|Publication number||US6033021 A|
|Application number||US 09/165,818|
|Publication date||Mar 7, 2000|
|Filing date||Oct 2, 1998|
|Priority date||Nov 20, 1997|
|Publication number||09165818, 165818, US 6033021 A, US 6033021A, US-A-6033021, US6033021 A, US6033021A|
|Inventors||Hiroshi Udo, Akihiro Udo, Stephan Konz|
|Original Assignee||Udo; Hiroshi, Udo; Akihiro, Konz; Stephan|
|Export Citation||BiBTeX, EndNote, RefMan|
|Patent Citations (9), Referenced by (42), Classifications (10), Legal Events (3)|
|External Links: USPTO, USPTO Assignment, Espacenet|
The entire disclosure of Japanese Patent Application No. H09-337770 filed on Nov. 20, 1997, including specification, claims, drawings, and summary, are incorporated h ere in by reference in its entirety.
1. Field of the Invention
The present invention relates to a chair having an automatic cyclically inclining seat. The invention relates, in detail, to an automatic cycle seat having adjustable cycles and adjustable inclinations which is driven mechanically to incline cyclically forward and backward and/or side-to-side. The seat is designed to enhance sitting posture mobility by continuously changing the hip-joint angle (angle between trunk and thighs), lumbosacral angle (promontory angle), and trunkal lateral flexion angle. The seat of this invention further diminishes the strain of muscles surrounding the pelvis as well as the dorsolumbar muscles. Finally, pain in the breech and femoral region and swelling in the inferior limbs is mitigated by displacing contact with the seat.
2. Description of the Prior Art
Various attempts have been made to improve the design of office chairs and thus eliminate problems, such as lower back pain, which arise from sitting for long periods of time in certain positions. However, no chair has been designed which can prevent pain in the breech and femoral regions or swelling of the inferior limbs which occurs after prolonged sitting. Numerous problems arise from prolonged sitting. For example, prolonged sitting may induce chronic contractions in the posture-sustaining muscles (e.g., elector spinae, iliopsoas, and leg muscles), resulting in muscle fatigue and circulatory disorders manifested b y lower back pain and inferior limb swelling. A prolonged sitting position can also block the nutritive diffusion into interspinal disks, resulting in interspinal disk disorder and lower back pain. The interspinal disks have no blood vessels and are metabolized by nutrition diffused from peripheral vessels. This diffusion is prompted by the changes in the internal pressure of the interspinal disks which result from changing postures. Finally, a prolonged sitting position generates pressure on the regions in contact with the seat (i.e., ischial tuberosities and the back of the thighs), which induces circulatory disorders, resulting in pain in breech and thighs as well as swelling of the inferior limbs. Various chairs with manually-inclining seats have been utilized, including the rocking chair, which inclines as a whole, as well as chairs which allow the seat alone to be inclined.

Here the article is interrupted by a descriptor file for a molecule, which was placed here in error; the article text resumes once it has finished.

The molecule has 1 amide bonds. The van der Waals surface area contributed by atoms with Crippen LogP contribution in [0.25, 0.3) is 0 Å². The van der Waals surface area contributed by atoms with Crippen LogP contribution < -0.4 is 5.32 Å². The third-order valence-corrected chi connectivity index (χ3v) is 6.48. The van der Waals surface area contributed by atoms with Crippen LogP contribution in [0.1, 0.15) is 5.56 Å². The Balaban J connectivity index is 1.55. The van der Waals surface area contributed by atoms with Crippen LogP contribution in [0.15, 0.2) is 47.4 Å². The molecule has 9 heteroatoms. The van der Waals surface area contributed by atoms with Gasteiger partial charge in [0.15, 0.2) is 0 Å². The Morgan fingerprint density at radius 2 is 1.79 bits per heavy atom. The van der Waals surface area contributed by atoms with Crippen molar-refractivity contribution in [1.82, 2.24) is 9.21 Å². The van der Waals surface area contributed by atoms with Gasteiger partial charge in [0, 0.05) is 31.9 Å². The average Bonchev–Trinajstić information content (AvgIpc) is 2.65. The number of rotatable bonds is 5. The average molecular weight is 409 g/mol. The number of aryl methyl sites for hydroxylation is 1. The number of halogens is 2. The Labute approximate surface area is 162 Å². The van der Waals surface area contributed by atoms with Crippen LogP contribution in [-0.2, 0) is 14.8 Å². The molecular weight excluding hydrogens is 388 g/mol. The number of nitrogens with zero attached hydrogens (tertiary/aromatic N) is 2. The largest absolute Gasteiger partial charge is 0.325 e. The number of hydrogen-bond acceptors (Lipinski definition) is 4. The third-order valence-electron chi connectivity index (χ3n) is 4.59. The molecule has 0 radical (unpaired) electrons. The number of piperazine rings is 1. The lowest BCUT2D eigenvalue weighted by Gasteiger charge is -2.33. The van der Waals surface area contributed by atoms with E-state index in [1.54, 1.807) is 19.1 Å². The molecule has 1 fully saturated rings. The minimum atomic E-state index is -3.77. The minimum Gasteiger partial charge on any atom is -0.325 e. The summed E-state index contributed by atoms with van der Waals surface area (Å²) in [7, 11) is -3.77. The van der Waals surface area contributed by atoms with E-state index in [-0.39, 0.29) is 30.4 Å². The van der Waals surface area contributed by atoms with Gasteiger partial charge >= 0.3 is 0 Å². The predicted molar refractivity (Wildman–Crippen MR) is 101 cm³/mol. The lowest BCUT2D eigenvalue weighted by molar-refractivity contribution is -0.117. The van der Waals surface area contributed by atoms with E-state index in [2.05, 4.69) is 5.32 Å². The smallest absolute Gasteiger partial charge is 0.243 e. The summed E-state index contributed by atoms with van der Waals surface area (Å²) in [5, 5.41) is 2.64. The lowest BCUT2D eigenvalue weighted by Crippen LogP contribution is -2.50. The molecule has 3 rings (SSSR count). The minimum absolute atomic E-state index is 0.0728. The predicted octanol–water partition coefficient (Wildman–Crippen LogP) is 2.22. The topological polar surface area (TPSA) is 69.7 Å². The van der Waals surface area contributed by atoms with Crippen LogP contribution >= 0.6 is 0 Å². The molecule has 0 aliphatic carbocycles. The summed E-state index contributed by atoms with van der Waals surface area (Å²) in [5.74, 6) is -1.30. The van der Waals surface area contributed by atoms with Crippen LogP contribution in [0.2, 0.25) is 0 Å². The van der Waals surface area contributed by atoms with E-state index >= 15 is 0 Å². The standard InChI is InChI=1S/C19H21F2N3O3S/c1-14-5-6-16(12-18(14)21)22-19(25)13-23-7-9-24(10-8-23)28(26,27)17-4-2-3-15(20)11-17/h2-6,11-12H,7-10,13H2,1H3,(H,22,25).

The rocking chair has been used principally for rest. It is inclined by pressing one's feet against the floor or by swinging the upper body. The rocking chair cannot, however, be adapted to different operations. Moreover, it inclines only in the sagittal direction, not in the lateral direction. Its inclining ranges may be roughly adjusted by the feet or by upper body movement, but it cannot be minutely adjusted. A standard rocking chair's inclining rate is as high as sixteen (16) degrees per 1.6 seconds (inclining frequency is one cycle per 1.6 seconds or 0.63 Hz) when inclined with the upper body movement alone. Such a rapid inclination causes the line of vision to be rapidly displaced, resulting in eye strain and other difficulties in continuing office operations. When posture-locking operations are involved, its inclination rate is lowered since it is manually inclined. Furthermore, the rocker cannot be equipped with casters and has difficulties in rotating or displacements.
A seat-inclining chair comprises a seat on an inclining axis beneath its center, and is mobile within a range of between -5° (backward inclination) and +20° (forward inclination). The seat is inclined by displaced breech position or trunkal flexion. Although the inclining center, range, and rate are adjustable, each cannot be minutely adjusted. Furthermore, the inclination direction is solely sagittal, not lateral, and the inclining mechanism undermines the stable seat support and thus increases muscle contraction. Such a seat is difficult to operate. Since the seat-inclining chair is manually operated, its inclination rate is lowered when increased posture-locking operations are involved.